Apr 192015
 

The administration of dextrose during in-hospital cardiac arrest is associated with increased mortality and neurologic morbidity.

Crit Care. 2015 Apr 10;19(1):160

Authors: Peng TJ, Andersen LW, Saindon BZ, Giberson TA, Kim WY, Berg K, Novack V, Donnino MW, American Heart Association’s Get With The Guidelines® - Resuscitation Investigators

Abstract
INTRODUCTION: Dextrose may be used during cardiac arrest resuscitation to prevent or reverse hypoglycemia. However, the incidence of dextrose administration during cardiac arrest and the association of dextrose administration with survival and other outcomes are unknown.
METHODS: We utilized the Get With the Guidelines - Resuscitation national registry to identify adult patients with an in-hospital cardiac arrest between the years 2000 and 2010. To assess the adjusted effects of dextrose administration on survival, we used multivariable regression models with adjustment for multiple patient, event and hospital characteristics. We performed additional analyses to examine the effects of dextrose on neurological outcome and return of spontaneous circulation.
RESULTS: Among the 100,029 patients included in our study, 4,189 (4.2%) received dextrose during cardiac arrest resuscitation. The rate of dextrose administration increased during the study period (odds ratio: 1.11 [1.09 - 1.12] per year, p < 0.001). Patients who received dextrose during resuscitation had lower rates of survival compared to patients who did not receive dextrose (relative risk: 0.88 [0.80 - 0.98], p = 0.02). Administration of dextrose was associated with worse neurological outcome (relative risk: 0.88 [0.79 - 0.99], p = 0.03) but an increased chance of return of spontaneous circulation (relative risk: 1.07 [1.04 - 1.10], p < 0.001).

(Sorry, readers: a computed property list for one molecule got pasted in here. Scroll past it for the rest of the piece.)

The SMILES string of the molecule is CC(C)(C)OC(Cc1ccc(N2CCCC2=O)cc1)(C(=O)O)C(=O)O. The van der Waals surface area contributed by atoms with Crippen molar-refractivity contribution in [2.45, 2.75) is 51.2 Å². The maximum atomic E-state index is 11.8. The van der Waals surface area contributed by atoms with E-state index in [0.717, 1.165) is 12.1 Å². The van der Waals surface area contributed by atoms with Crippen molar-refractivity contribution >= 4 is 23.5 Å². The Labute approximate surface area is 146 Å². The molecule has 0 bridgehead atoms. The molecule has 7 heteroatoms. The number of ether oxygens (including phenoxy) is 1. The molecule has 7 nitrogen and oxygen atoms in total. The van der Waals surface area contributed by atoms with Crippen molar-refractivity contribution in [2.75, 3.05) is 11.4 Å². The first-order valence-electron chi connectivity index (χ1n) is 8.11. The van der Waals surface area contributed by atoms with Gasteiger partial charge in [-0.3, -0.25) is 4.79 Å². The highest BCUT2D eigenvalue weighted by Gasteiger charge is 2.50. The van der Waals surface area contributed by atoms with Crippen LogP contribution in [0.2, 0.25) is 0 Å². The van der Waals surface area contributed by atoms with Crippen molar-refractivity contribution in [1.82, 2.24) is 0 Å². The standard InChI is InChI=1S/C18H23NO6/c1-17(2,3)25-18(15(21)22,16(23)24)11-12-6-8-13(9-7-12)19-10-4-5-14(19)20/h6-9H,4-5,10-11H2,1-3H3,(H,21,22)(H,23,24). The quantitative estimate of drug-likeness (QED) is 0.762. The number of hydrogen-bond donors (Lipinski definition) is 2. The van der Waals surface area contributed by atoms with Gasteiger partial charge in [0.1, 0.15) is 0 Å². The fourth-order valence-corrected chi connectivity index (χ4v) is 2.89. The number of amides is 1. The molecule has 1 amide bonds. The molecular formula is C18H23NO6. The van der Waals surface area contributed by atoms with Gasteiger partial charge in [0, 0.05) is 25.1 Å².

CONCLUSIONS: In this dataset, the administration of dextrose during resuscitation in patients with in-hospital cardiac arrest was found to be associated with a significantly decreased chance of survival and decreased chance of good neurological outcome.

PMID: 25887120 [PubMed - as supplied by publisher]

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Apr 192015
 

Acute kidney injury after cardiac arrest.

Crit Care. 2015 Apr 17;19(1):169

Authors: Tujjar O, Mineo G, Dell'Anna A, Poyatos-Robles B, Donadello K, Scolletta S, Vincent JL, Taccone FS

Abstract
INTRODUCTION: To evaluate the incidence and determinants of AKI in a large cohort of cardiac arrest patients.
METHODS: We reviewed all patients admitted, for at least 48 hours, to our Dept. of Intensive Care after CA between January 2008 and October 2012. AKI was defined as oligo-anuria (daily urine output <0.5 ml/kg/h) and/or an increase in serum creatinine (≥0.3 mg/dl from admission value within 48 hours or a 1.5 time from baseline level). Demographics, comorbidities, CA details, and ICU interventions were recorded. Neurological outcome was assessed at 3 months using the Cerebral Performance Category scale (CPC 1-2 = favorable outcome; 3-5 = poor outcome).